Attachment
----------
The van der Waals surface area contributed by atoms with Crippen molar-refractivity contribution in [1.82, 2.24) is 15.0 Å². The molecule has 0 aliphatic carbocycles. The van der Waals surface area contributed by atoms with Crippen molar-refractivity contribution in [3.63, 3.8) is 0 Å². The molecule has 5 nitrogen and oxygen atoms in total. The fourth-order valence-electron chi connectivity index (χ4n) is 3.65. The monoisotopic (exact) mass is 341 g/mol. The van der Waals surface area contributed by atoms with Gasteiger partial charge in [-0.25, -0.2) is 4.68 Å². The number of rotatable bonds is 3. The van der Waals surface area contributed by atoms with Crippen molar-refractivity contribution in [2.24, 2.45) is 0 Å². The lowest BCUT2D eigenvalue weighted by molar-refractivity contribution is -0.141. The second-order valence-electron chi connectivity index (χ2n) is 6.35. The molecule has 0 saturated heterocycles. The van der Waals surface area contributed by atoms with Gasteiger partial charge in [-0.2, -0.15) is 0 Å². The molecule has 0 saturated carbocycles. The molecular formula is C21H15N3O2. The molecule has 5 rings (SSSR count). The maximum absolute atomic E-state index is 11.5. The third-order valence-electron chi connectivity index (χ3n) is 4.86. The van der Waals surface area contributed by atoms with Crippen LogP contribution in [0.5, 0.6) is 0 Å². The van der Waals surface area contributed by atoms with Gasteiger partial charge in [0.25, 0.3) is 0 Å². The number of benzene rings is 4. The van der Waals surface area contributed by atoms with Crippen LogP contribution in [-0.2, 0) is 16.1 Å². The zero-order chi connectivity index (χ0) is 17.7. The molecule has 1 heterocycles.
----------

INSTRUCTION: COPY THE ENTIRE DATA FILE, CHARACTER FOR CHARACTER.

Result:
The van der Waals surface area contributed by atoms with Crippen molar-refractivity contribution in [1.82, 2.24) is 15.0 Å². The molecule has 0 aliphatic carbocycles. The van der Waals surface area contributed by atoms with Crippen molar-refractivity contribution in [3.63, 3.8) is 0 Å². The molecule has 5 nitrogen and oxygen atoms in total. The fourth-order valence-electron chi connectivity index (χ4n) is 3.65. The monoisotopic (exact) mass is 341 g/mol. The van der Waals surface area contributed by atoms with Gasteiger partial charge in [-0.25, -0.2) is 4.68 Å². The number of rotatable bonds is 3. The van der Waals surface area contributed by atoms with Crippen molar-refractivity contribution in [2.24, 2.45) is 0 Å². The lowest BCUT2D eigenvalue weighted by molar-refractivity contribution is -0.141. The second-order valence-electron chi connectivity index (χ2n) is 6.35. The molecule has 0 saturated heterocycles. The van der Waals surface area contributed by atoms with Gasteiger partial charge in [-0.2, -0.15) is 0 Å². The molecule has 0 saturated carbocycles. The molecular formula is C21H15N3O2. The molecule has 5 rings (SSSR count). The maximum absolute atomic E-state index is 11.5. The third-order valence-electron chi connectivity index (χ3n) is 4.86. The van der Waals surface area contributed by atoms with Crippen LogP contribution in [0.5, 0.6) is 0 Å². The van der Waals surface area contributed by atoms with Gasteiger partial charge in [0.25, 0.3) is 0 Å². The number of benzene rings is 4. The van der Waals surface area contributed by atoms with Crippen LogP contribution in [-0.2, 0) is 16.1 Å². The zero-order chi connectivity index (χ0) is 17.7. The molecule has 1 heterocycles.